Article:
And so an armed group seized control of the center of a G-7 capital.
Soon, tractor-trailers crammed the streets, diesel fumes choked the air, horns blared 24/7, and intimidating hate speech became the new normal. Meanwhile, the Ottawa police congratulated themselves on preventing large-scale riots, injuries, and loss of life. They even declared that they’d stopped another Jan. 6, 2021, from happening in Canada (though I’d say the jury’s still out on that one).
The truth is, this group was armed and dangerous from the start. Big rigs are not just trucks. They’re also rolling fortresses, heaters, hotels, noise machines, and potentially lethal weapons. From day one, the sheer heft of the trucks has loomed over every interaction with the convoy, the implicit threat of violence hanging thickly in the air.
At least one firearm has been intercepted en route to Ottawa, to say nothing of the long guns, ammunition, and body armor recently seized near a related blockade in Alberta. Given the lax to nonexistent policing in Ottawa, it’s impossible to know what else could be squirreled away in the convoy’s warren of vehicles, tents, and bases. When a journalist asked during a press conference if there were firearms in the trucks, convoy organizers refused to answer.
For weeks, the police have claimed they could not make arrests, tow vehicles, or issue tickets due to concerns for their own safety. They’ve been badly outnumbered, and attempts to enforce the law have resulted in mobbing of officers and a “near-riot.” As the (now former) chief explained, the police are “at great risk in every single encounter.”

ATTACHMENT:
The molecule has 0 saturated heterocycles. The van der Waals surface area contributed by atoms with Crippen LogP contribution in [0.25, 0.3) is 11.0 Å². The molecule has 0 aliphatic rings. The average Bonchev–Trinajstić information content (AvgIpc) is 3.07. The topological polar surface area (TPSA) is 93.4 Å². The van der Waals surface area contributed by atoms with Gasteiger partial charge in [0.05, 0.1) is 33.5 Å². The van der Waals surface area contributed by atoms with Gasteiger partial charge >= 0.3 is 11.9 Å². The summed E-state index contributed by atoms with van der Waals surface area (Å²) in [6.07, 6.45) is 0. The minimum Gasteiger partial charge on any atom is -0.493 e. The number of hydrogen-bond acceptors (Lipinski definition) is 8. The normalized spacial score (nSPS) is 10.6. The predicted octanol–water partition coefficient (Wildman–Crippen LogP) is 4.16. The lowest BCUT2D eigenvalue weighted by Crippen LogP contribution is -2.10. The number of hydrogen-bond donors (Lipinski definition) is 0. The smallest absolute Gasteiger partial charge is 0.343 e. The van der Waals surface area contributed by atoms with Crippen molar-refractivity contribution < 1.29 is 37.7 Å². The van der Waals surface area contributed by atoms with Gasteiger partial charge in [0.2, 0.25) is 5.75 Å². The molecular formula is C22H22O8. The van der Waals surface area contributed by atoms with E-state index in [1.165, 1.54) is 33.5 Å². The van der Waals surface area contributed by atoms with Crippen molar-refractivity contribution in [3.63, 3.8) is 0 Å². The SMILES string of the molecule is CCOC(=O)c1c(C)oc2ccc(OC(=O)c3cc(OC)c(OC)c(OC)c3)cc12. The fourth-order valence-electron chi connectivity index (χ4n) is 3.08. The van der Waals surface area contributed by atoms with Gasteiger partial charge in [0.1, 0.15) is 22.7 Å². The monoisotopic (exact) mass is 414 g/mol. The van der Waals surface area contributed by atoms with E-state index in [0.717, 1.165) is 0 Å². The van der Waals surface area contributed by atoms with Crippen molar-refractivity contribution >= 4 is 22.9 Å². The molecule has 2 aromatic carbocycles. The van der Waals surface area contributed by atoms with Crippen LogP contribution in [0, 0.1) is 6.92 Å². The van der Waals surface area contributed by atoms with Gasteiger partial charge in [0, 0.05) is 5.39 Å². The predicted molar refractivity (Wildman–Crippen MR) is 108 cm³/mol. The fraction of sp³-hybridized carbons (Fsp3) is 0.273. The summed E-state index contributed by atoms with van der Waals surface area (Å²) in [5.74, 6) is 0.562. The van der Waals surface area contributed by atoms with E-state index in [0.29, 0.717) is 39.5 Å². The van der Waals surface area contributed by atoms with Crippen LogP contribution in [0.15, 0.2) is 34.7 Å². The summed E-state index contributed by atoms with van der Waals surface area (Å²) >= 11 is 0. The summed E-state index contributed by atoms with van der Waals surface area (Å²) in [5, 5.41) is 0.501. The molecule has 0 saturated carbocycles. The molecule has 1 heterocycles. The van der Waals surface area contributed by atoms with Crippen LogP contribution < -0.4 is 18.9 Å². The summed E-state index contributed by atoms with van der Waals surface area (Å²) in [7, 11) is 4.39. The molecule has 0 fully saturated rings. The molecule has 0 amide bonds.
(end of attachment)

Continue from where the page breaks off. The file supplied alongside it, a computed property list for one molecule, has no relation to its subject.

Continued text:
Fair enough, but then how are ordinary residents supposed to feel?
Some Ottawans describe this as a hostage situation, with heavy elements of extortion. And the convoy is intentionally harming local residents, in an effort to extract concessions from the government—a tactic that, unfortunately, has proved partially successful.
Other residents are simply terrified. Blind people cannot safely leave their homes, due to deafening noise. Anyone with PTSD or sensory processing issues is in constant distress. Far from being a “nuisance,” as the New York Times editorial board described it, the convoy has harassed schoolchildren, spawned coordinated attacks on the 911 system, forced the closure of lifelines like grocery stores and medical offices, and deprived thousands of people of their freedom, sleep, and sanity. As city Councillor Catherine McKenney has repeatedly screamed: “PEOPLE LIVE HERE.”